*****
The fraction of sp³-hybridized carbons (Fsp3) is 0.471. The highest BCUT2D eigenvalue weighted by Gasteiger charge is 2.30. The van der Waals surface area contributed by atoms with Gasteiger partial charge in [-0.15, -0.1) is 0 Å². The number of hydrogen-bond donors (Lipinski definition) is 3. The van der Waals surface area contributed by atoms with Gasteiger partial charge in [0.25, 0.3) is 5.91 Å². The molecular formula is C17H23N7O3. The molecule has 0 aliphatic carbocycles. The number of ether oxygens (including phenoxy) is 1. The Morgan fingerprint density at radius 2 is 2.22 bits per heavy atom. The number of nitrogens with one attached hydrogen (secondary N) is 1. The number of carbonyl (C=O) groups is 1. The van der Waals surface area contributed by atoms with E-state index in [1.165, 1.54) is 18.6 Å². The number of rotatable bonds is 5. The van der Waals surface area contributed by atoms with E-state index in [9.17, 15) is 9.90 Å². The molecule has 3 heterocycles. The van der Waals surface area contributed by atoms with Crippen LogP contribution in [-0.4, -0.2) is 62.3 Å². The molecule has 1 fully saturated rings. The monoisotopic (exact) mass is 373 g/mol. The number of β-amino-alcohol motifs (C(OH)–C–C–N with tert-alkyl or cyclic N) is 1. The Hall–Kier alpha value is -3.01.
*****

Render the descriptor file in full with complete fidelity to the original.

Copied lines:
The fraction of sp³-hybridized carbons (Fsp3) is 0.471. The highest BCUT2D eigenvalue weighted by Gasteiger charge is 2.30. The van der Waals surface area contributed by atoms with Gasteiger partial charge in [-0.15, -0.1) is 0 Å². The number of hydrogen-bond donors (Lipinski definition) is 3. The van der Waals surface area contributed by atoms with Gasteiger partial charge in [0.25, 0.3) is 5.91 Å². The molecular formula is C17H23N7O3. The molecule has 0 aliphatic carbocycles. The number of ether oxygens (including phenoxy) is 1. The Morgan fingerprint density at radius 2 is 2.22 bits per heavy atom. The number of nitrogens with one attached hydrogen (secondary N) is 1. The number of carbonyl (C=O) groups is 1. The van der Waals surface area contributed by atoms with E-state index in [1.165, 1.54) is 18.6 Å². The number of rotatable bonds is 5. The van der Waals surface area contributed by atoms with E-state index in [9.17, 15) is 9.90 Å². The molecule has 3 heterocycles. The van der Waals surface area contributed by atoms with Crippen LogP contribution in [-0.4, -0.2) is 62.3 Å². The molecule has 1 fully saturated rings. The monoisotopic (exact) mass is 373 g/mol. The number of β-amino-alcohol motifs (C(OH)–C–C–N with tert-alkyl or cyclic N) is 1. The Hall–Kier alpha value is -3.01.